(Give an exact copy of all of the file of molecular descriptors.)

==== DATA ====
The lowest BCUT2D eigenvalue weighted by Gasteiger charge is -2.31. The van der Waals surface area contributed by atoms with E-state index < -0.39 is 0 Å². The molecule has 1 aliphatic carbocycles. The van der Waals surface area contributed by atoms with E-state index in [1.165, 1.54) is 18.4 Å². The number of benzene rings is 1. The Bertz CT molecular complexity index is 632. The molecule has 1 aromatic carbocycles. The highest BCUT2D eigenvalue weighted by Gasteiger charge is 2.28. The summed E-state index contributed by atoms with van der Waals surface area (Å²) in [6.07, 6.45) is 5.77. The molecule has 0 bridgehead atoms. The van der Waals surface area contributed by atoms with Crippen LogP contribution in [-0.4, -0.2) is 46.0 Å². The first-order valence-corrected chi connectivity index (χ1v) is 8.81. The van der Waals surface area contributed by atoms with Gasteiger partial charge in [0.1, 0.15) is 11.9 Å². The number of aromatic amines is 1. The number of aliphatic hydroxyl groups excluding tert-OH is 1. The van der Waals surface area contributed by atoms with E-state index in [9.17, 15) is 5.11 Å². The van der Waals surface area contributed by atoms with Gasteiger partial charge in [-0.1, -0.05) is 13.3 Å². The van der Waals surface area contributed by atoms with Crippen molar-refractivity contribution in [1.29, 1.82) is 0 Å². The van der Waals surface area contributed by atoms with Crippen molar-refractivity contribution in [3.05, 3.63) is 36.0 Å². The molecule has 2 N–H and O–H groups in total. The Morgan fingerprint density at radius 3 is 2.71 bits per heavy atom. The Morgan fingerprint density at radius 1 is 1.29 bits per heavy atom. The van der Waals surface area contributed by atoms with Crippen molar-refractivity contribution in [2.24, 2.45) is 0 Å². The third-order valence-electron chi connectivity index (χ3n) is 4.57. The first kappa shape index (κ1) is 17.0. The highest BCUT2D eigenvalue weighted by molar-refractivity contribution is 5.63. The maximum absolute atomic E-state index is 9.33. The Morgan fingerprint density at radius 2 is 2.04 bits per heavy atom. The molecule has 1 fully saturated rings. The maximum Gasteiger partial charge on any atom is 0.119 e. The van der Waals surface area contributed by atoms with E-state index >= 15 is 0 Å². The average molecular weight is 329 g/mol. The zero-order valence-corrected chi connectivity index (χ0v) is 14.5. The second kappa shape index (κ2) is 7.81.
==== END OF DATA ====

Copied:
The lowest BCUT2D eigenvalue weighted by Gasteiger charge is -2.31. The van der Waals surface area contributed by atoms with E-state index < -0.39 is 0 Å². The molecule has 1 aliphatic carbocycles. The van der Waals surface area contributed by atoms with E-state index in [1.165, 1.54) is 18.4 Å². The number of benzene rings is 1. The Bertz CT molecular complexity index is 632. The molecule has 1 aromatic carbocycles. The highest BCUT2D eigenvalue weighted by Gasteiger charge is 2.28. The summed E-state index contributed by atoms with van der Waals surface area (Å²) in [6.07, 6.45) is 5.77. The molecule has 0 bridgehead atoms. The van der Waals surface area contributed by atoms with Crippen LogP contribution in [-0.4, -0.2) is 46.0 Å². The first-order valence-corrected chi connectivity index (χ1v) is 8.81. The van der Waals surface area contributed by atoms with Gasteiger partial charge in [0.1, 0.15) is 11.9 Å². The number of aromatic amines is 1. The number of aliphatic hydroxyl groups excluding tert-OH is 1. The van der Waals surface area contributed by atoms with E-state index in [9.17, 15) is 5.11 Å². The van der Waals surface area contributed by atoms with Gasteiger partial charge in [-0.1, -0.05) is 13.3 Å². The van der Waals surface area contributed by atoms with Crippen molar-refractivity contribution in [1.29, 1.82) is 0 Å². The van der Waals surface area contributed by atoms with Crippen molar-refractivity contribution in [3.05, 3.63) is 36.0 Å². The molecule has 2 N–H and O–H groups in total. The Morgan fingerprint density at radius 3 is 2.71 bits per heavy atom. The Morgan fingerprint density at radius 1 is 1.29 bits per heavy atom. The van der Waals surface area contributed by atoms with Crippen molar-refractivity contribution in [2.24, 2.45) is 0 Å². The third-order valence-electron chi connectivity index (χ3n) is 4.57. The first kappa shape index (κ1) is 17.0. The highest BCUT2D eigenvalue weighted by molar-refractivity contribution is 5.63. The maximum absolute atomic E-state index is 9.33. The Morgan fingerprint density at radius 2 is 2.04 bits per heavy atom. The molecule has 1 fully saturated rings. The maximum Gasteiger partial charge on any atom is 0.119 e. The van der Waals surface area contributed by atoms with E-state index >= 15 is 0 Å². The average molecular weight is 329 g/mol. The zero-order valence-corrected chi connectivity index (χ0v) is 14.5. The second kappa shape index (κ2) is 7.81.